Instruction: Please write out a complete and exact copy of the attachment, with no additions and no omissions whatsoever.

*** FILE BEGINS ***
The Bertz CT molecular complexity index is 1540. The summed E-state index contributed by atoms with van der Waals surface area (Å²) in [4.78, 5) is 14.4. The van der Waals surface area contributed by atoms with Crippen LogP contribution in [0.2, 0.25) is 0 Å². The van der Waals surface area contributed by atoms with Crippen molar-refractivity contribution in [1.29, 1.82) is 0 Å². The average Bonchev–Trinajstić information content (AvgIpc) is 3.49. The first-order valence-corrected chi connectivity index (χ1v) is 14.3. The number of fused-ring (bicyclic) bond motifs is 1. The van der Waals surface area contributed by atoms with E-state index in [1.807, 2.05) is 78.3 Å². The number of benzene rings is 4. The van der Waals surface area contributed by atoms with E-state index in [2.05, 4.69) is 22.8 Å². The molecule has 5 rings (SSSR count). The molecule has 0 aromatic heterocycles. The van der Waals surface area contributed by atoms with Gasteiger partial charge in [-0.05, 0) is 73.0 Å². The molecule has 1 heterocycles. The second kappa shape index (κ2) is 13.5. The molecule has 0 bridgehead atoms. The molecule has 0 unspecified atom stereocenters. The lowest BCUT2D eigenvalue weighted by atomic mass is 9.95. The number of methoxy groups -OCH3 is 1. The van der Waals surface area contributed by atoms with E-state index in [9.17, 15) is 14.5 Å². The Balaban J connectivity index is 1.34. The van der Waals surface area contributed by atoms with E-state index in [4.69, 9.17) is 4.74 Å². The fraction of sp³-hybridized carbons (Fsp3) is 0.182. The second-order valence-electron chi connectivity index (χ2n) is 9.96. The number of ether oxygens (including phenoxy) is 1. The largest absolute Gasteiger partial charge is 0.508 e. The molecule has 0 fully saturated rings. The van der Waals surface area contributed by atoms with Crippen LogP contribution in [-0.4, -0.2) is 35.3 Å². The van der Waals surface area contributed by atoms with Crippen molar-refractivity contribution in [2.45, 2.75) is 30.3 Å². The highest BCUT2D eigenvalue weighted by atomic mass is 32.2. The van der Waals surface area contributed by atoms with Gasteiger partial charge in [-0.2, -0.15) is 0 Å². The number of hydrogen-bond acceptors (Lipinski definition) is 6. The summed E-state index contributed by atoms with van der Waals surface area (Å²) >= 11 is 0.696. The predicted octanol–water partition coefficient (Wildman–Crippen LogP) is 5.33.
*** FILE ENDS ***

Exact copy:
The Bertz CT molecular complexity index is 1540. The summed E-state index contributed by atoms with van der Waals surface area (Å²) in [4.78, 5) is 14.4. The van der Waals surface area contributed by atoms with Crippen LogP contribution in [0.2, 0.25) is 0 Å². The van der Waals surface area contributed by atoms with Crippen molar-refractivity contribution in [1.29, 1.82) is 0 Å². The average Bonchev–Trinajstić information content (AvgIpc) is 3.49. The first-order valence-corrected chi connectivity index (χ1v) is 14.3. The number of fused-ring (bicyclic) bond motifs is 1. The van der Waals surface area contributed by atoms with E-state index in [1.807, 2.05) is 78.3 Å². The number of benzene rings is 4. The van der Waals surface area contributed by atoms with E-state index in [2.05, 4.69) is 22.8 Å². The molecule has 5 rings (SSSR count). The molecule has 0 aromatic heterocycles. The van der Waals surface area contributed by atoms with Gasteiger partial charge in [-0.05, 0) is 73.0 Å². The molecule has 1 heterocycles. The second kappa shape index (κ2) is 13.5. The molecule has 0 bridgehead atoms. The molecule has 0 unspecified atom stereocenters. The lowest BCUT2D eigenvalue weighted by atomic mass is 9.95. The number of methoxy groups -OCH3 is 1. The van der Waals surface area contributed by atoms with E-state index in [9.17, 15) is 14.5 Å². The Balaban J connectivity index is 1.34. The van der Waals surface area contributed by atoms with E-state index in [4.69, 9.17) is 4.74 Å². The fraction of sp³-hybridized carbons (Fsp3) is 0.182. The second-order valence-electron chi connectivity index (χ2n) is 9.96. The number of ether oxygens (including phenoxy) is 1. The largest absolute Gasteiger partial charge is 0.508 e. The molecule has 0 fully saturated rings. The van der Waals surface area contributed by atoms with Crippen LogP contribution in [-0.4, -0.2) is 35.3 Å². The van der Waals surface area contributed by atoms with Crippen molar-refractivity contribution in [2.45, 2.75) is 30.3 Å². The highest BCUT2D eigenvalue weighted by atomic mass is 32.2. The van der Waals surface area contributed by atoms with Gasteiger partial charge in [-0.2, -0.15) is 0 Å². The number of hydrogen-bond acceptors (Lipinski definition) is 6. The summed E-state index contributed by atoms with van der Waals surface area (Å²) >= 11 is 0.696. The predicted octanol–water partition coefficient (Wildman–Crippen LogP) is 5.33.